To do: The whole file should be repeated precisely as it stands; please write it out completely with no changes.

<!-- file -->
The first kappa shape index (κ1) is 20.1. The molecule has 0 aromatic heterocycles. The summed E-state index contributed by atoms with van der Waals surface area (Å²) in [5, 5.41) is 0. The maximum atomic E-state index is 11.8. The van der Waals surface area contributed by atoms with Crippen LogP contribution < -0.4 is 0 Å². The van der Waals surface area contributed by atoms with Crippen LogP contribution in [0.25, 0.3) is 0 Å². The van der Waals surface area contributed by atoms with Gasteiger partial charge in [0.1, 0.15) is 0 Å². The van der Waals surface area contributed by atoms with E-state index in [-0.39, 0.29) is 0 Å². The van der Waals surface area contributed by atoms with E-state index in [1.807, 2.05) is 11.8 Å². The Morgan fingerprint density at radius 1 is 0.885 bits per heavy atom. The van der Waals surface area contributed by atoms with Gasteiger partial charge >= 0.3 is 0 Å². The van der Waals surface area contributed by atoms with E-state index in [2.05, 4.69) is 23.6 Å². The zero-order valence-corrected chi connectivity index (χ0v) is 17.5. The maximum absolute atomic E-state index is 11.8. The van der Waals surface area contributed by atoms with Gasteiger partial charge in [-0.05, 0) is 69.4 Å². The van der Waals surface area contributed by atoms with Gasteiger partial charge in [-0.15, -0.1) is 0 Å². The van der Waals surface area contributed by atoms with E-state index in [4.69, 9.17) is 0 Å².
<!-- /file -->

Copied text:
The first kappa shape index (κ1) is 20.1. The molecule has 0 aromatic heterocycles. The summed E-state index contributed by atoms with van der Waals surface area (Å²) in [5, 5.41) is 0. The maximum atomic E-state index is 11.8. The van der Waals surface area contributed by atoms with Crippen LogP contribution < -0.4 is 0 Å². The van der Waals surface area contributed by atoms with Crippen LogP contribution in [0.25, 0.3) is 0 Å². The van der Waals surface area contributed by atoms with Gasteiger partial charge in [0.1, 0.15) is 0 Å². The van der Waals surface area contributed by atoms with E-state index in [-0.39, 0.29) is 0 Å². The van der Waals surface area contributed by atoms with E-state index in [1.807, 2.05) is 11.8 Å². The Morgan fingerprint density at radius 1 is 0.885 bits per heavy atom. The van der Waals surface area contributed by atoms with Gasteiger partial charge >= 0.3 is 0 Å². The van der Waals surface area contributed by atoms with E-state index in [2.05, 4.69) is 23.6 Å². The zero-order valence-corrected chi connectivity index (χ0v) is 17.5. The maximum absolute atomic E-state index is 11.8. The van der Waals surface area contributed by atoms with Gasteiger partial charge in [-0.05, 0) is 69.4 Å². The van der Waals surface area contributed by atoms with Gasteiger partial charge in [-0.15, -0.1) is 0 Å². The van der Waals surface area contributed by atoms with E-state index in [4.69, 9.17) is 0 Å².